Draft 1′ 6″ /5′ 2″ (.46/1.57 m.)
Sail Area(100%) 200 sq. ft. (18.6 sq. m.)
Ballast 700 lb. (318 kg.)
Displacement 2,200 lb. (1,000 kg.)
Water 5 gal. (19 l.)
Fuel 6.5 gal. in portable tank (25 l.)
Engine Outboard (optional)
Designer Com-Pac Yachts
LOA 23′ 11″ (7.30 m.)
LWL 22′ 0″ (6.71 m.)
Beam 8′ 2″ (2.50 m.)
Draft (Standard/tandem keel) 4′ 11″/2′ 9″ (1.5/.85 m.)
Sail Area(100%) 277 sq. ft. (25.6 sq. m.)
Ballast (Standard/tandem keel) 1,100/1,144 lb. (500/520 kg.)
Displacement (Standard/tandem keel) 3,960/4,004 lb. (1,800/1,820 kg.)
Water 13.15 gal. (50 l.)
Fuel Optional; 8 gal. (30 l.)
Engine 10-hp. Yanmar inboard diesel (optional) or outboard
Designer Marc-Oliver von Ahlen, Etap Yachting N.V.
LOA 27′ 4″ (8.33 m.)
LWL 23′ 7″ (7.19 m.)
Beam 9′ 11″ (3.02 m)
Draft (Shoal/deep) 3′ 5″/5′ 0″ (1.04/1.52 m.)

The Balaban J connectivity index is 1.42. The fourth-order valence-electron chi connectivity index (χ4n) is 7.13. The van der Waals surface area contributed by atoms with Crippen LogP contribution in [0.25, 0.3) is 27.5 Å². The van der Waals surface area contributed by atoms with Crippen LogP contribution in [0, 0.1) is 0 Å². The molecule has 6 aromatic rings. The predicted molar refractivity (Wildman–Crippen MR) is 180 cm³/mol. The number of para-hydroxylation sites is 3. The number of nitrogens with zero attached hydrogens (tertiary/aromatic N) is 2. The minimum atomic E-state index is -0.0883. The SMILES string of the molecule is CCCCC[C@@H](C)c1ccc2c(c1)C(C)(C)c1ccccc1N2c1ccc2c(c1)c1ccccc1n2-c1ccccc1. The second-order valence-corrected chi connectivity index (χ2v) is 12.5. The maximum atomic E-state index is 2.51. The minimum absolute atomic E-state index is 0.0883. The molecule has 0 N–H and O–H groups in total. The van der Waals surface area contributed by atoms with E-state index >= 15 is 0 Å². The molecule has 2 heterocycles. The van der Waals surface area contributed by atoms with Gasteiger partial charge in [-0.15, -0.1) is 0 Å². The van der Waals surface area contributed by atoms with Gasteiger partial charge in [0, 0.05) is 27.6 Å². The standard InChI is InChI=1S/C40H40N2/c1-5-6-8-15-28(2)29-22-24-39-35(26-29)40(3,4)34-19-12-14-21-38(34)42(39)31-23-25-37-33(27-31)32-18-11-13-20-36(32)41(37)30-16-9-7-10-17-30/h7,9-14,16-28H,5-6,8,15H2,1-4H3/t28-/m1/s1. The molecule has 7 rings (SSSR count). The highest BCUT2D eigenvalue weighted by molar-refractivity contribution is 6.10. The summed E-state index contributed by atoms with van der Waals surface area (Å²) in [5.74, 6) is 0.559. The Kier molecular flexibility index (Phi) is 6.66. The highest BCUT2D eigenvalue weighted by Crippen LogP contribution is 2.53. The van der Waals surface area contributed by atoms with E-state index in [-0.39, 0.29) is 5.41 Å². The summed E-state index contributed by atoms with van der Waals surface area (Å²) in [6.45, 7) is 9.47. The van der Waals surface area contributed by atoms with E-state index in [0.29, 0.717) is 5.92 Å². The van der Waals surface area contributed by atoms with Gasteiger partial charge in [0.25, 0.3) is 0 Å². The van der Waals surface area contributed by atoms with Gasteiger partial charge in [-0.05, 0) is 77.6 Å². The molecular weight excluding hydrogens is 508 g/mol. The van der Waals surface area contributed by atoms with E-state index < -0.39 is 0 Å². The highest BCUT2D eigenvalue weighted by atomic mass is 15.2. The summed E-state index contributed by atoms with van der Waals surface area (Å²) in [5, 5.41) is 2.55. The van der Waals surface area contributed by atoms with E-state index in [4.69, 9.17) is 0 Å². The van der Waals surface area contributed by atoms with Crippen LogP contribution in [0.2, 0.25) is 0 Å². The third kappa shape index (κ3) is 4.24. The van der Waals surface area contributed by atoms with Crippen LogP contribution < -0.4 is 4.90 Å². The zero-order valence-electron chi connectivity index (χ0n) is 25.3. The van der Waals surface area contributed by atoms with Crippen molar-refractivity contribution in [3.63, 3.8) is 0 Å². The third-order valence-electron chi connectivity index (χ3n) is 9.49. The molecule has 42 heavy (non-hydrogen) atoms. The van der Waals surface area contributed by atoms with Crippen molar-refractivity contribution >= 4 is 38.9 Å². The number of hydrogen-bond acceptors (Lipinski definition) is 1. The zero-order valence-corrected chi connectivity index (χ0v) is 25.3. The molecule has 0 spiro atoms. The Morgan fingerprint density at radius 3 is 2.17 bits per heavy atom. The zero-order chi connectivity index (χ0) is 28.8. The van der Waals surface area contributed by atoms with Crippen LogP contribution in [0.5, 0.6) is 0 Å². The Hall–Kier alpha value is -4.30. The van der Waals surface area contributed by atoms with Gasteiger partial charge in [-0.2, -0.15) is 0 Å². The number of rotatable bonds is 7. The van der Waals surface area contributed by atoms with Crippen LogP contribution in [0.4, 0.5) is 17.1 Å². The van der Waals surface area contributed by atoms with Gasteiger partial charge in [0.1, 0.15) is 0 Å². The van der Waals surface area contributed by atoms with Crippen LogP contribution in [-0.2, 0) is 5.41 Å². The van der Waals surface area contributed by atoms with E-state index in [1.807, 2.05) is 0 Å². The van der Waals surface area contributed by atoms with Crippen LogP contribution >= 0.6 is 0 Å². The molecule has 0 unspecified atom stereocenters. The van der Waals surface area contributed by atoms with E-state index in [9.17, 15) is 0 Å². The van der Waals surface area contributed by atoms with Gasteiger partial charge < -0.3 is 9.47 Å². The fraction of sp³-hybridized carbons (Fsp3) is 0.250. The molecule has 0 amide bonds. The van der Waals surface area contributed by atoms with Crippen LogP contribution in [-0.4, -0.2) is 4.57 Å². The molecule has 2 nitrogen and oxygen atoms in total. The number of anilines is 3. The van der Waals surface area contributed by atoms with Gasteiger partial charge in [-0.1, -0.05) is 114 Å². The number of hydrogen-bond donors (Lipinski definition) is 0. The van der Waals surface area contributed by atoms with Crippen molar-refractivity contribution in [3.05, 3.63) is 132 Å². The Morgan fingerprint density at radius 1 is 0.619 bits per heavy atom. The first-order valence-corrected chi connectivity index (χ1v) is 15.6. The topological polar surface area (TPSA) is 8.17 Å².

Sail Area(100%) 298 sq. ft. (27.6 sq. m.)
Ballast (Shoal/deep) 2,052/1,901 lb. (930/861 kg.)
Displacement (Shoal/deep) 7,656/7,505 lb. (3,480/3,411 kg.)
Water 20 gal. (76 l.)
Fuel 15 gal. (57 l.)
Engine Yanmar 9 hp. (base); 18 hp. (deluxe)
Designer Glenn Henderson and Hunter Marine Design Team
Price $51,000 (base), $57,000 (deluxe)
Hunter Marine Corporation
LOA 32′ 0″ (9.75 m.)
LWL 31′ 6″ (9.60 m.)
Beam 16′ 0″ (4.88 m.)
Draft (Board up/down) 1′ 6″/5′ 0″ (.46/1.52 m.)
Sail Area(100%) 417 sq. ft. (38.8 sq. m.)
Displacement 4,800 lb. (2,182 kg.)
Water 35 gal. (133 l.)
Fuel 24 gal. (91 l.)
Engine Two Yamaha 9.9-hp. four-stroke outboards
Designer Ted Strain